On the 13th of March, 1870, was celebrated the marriage of Mr. Ellis and Miss Rosline M. Hopkins, a representative of a good family and a lady of culture and education. She was born in Clinton township, Elkhart county, Indiana, about eight miles from Goshen, and is a daughter of James M. and Sally (Chivington) Hopkins. In their family were five children. of whom three are now living, namely: Mrs. Rippey, of Severance, Kansas; A. H. who is living in Indiana, and Mrs. Ellis, who for a number of years was a successful and proficient teacher of music. The father died in Indiana in 1861. He was a stanch Republican in his political views and a great admirer of Abraham Lincoln. During the election of 1860 it was greatly due to his efforts that his township gave a majority to Lincoln, for he secured a spring wagon and traveled all day long, bringing Lincoln voters to the polls. Both he and his wife were members of the Methodist church and lived to be well along in years, she dying several years after him.

The marriage of Mr. and Mrs. Ellis has been blest with eight children and the two oldest are twins, namely: Charles Henry and James Madison, the former, who is now a stockman of Effingham, married a daughter of Judge B. F. Snyder, of that place, while the latter, who is in the employ of D. C. Newcomb at Atchison, married Miss Eva Preston, a daughter of Dr. Preston, also of Effingham, and they have two children, -- Lawrence Preston and Clarence; Carrie, the wife of James Dare, of Severance, and they have two children; George W. is unmarried; Frances is the wife of Charles Hettic, who resides on the old homestead in Lancaster township, Atchison county, and has two children; Emma J. graduated in the class of 1900 at the county high school, completing a general course and a course in music; Cora is a student in the high school; and Sallie, who completes the family, is pursuing her education in the common schools.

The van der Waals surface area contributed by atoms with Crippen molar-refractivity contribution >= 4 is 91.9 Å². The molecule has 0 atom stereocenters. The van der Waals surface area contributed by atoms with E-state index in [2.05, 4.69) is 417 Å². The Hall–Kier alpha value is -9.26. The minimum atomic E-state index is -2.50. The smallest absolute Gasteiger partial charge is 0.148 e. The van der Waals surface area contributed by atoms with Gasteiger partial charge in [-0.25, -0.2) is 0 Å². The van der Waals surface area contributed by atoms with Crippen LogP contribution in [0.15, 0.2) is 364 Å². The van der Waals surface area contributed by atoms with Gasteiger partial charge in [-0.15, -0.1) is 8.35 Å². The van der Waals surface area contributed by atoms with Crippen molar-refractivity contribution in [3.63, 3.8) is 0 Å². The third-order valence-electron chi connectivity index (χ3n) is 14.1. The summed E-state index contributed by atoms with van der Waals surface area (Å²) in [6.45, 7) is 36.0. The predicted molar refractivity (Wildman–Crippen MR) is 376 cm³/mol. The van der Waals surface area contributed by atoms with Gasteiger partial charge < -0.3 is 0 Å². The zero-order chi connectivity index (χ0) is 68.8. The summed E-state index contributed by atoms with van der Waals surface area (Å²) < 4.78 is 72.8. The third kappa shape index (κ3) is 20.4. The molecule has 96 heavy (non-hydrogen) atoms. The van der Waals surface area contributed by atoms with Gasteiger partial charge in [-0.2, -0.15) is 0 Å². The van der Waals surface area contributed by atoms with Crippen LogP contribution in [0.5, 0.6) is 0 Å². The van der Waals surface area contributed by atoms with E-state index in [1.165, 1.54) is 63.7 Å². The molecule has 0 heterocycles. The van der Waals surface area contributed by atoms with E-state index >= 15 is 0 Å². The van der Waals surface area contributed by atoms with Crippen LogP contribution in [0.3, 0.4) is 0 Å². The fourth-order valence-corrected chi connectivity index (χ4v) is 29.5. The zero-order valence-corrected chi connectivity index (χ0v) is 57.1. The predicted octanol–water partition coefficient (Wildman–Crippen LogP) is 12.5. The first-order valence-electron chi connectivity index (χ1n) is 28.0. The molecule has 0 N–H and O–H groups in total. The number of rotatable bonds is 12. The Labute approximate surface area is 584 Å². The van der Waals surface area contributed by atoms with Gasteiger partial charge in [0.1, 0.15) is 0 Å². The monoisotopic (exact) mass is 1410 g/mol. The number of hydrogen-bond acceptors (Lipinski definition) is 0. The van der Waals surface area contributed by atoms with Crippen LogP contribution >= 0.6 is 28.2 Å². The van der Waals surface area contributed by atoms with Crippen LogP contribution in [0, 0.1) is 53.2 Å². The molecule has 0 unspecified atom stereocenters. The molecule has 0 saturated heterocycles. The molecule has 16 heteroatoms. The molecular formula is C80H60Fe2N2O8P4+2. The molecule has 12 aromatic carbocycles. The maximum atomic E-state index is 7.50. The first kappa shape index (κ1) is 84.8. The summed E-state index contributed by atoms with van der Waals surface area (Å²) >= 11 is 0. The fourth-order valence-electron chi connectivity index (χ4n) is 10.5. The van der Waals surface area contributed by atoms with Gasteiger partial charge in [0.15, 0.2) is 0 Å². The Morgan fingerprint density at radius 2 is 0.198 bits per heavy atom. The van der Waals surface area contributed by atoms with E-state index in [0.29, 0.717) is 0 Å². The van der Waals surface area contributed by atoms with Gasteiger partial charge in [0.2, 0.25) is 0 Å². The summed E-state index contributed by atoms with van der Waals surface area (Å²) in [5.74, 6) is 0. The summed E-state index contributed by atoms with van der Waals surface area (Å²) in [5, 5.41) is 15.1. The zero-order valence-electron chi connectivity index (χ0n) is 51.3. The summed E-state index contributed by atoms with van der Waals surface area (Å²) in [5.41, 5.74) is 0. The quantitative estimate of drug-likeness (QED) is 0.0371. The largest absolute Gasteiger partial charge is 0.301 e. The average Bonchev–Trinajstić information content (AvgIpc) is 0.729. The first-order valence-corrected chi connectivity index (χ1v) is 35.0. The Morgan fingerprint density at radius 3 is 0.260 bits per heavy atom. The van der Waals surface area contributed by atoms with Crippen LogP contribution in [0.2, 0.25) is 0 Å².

Mr. Ellis has made two trips to England and has therefore five times crossed the ocean and he has also spent considerable time in Texas. He has thereby gained a knowledge and experience which only travel can bring. He votes with the Republican party and while residing in Doniphan county held a number of public offices. He and his family are members of the Methodist Episcopal and Christian churches of Effingham, and for the latter Miss Emma J. Ellis is organist. They are all earnest Christian people, taking an active part in the work of the church, the Sunday school, the Christian Endeavor Society and the Epworth League. Mr. Ellis led an active and useful life during his residence upon the farm and his capable management accumulated a handsome competence which, together with his income which he receives for his property, enables him to live retired. He has watched with interest the development and upbuilding of this section of the state and has ever borne his part in the work of advancement, so that he well deserves mention among the honored pioneers.